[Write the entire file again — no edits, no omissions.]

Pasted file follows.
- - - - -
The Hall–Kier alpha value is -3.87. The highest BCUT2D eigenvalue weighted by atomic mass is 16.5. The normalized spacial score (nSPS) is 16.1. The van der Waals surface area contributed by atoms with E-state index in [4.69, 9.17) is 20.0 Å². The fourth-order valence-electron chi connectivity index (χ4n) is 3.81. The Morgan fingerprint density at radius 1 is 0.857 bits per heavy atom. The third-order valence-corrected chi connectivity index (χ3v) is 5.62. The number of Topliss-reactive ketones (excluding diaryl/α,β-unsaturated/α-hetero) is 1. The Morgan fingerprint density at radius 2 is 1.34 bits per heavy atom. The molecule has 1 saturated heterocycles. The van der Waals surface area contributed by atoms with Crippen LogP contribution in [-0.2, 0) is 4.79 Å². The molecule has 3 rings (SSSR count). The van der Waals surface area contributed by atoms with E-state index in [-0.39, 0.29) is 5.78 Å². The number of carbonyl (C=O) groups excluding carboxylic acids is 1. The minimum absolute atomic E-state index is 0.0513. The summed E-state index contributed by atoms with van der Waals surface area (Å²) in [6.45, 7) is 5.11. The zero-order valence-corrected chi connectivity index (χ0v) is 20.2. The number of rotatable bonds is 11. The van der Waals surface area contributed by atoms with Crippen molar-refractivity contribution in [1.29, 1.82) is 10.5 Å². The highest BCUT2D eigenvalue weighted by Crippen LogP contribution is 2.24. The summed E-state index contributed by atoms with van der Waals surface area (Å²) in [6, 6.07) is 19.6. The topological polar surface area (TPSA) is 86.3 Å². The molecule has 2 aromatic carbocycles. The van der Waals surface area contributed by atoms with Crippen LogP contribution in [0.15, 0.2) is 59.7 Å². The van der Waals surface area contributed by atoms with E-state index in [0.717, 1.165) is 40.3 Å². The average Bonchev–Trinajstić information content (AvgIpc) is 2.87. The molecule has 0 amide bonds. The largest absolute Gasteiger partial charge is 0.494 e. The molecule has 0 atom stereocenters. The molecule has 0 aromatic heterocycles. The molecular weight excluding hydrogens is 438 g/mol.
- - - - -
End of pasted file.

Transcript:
The Hall–Kier alpha value is -3.87. The highest BCUT2D eigenvalue weighted by atomic mass is 16.5. The normalized spacial score (nSPS) is 16.1. The van der Waals surface area contributed by atoms with E-state index in [4.69, 9.17) is 20.0 Å². The fourth-order valence-electron chi connectivity index (χ4n) is 3.81. The Morgan fingerprint density at radius 1 is 0.857 bits per heavy atom. The third-order valence-corrected chi connectivity index (χ3v) is 5.62. The number of Topliss-reactive ketones (excluding diaryl/α,β-unsaturated/α-hetero) is 1. The Morgan fingerprint density at radius 2 is 1.34 bits per heavy atom. The molecule has 1 saturated heterocycles. The van der Waals surface area contributed by atoms with Crippen LogP contribution in [-0.2, 0) is 4.79 Å². The molecule has 3 rings (SSSR count). The van der Waals surface area contributed by atoms with E-state index in [-0.39, 0.29) is 5.78 Å². The number of carbonyl (C=O) groups excluding carboxylic acids is 1. The minimum absolute atomic E-state index is 0.0513. The summed E-state index contributed by atoms with van der Waals surface area (Å²) in [6.45, 7) is 5.11. The zero-order valence-corrected chi connectivity index (χ0v) is 20.2. The number of rotatable bonds is 11. The van der Waals surface area contributed by atoms with Crippen molar-refractivity contribution in [1.29, 1.82) is 10.5 Å². The highest BCUT2D eigenvalue weighted by Crippen LogP contribution is 2.24. The summed E-state index contributed by atoms with van der Waals surface area (Å²) in [6, 6.07) is 19.6. The topological polar surface area (TPSA) is 86.3 Å². The molecule has 2 aromatic carbocycles. The van der Waals surface area contributed by atoms with Crippen LogP contribution in [0.15, 0.2) is 59.7 Å². The van der Waals surface area contributed by atoms with E-state index in [0.717, 1.165) is 40.3 Å². The average Bonchev–Trinajstić information content (AvgIpc) is 2.87. The molecule has 0 amide bonds. The largest absolute Gasteiger partial charge is 0.494 e. The molecule has 0 atom stereocenters. The molecule has 0 aromatic heterocycles. The molecular weight excluding hydrogens is 438 g/mol.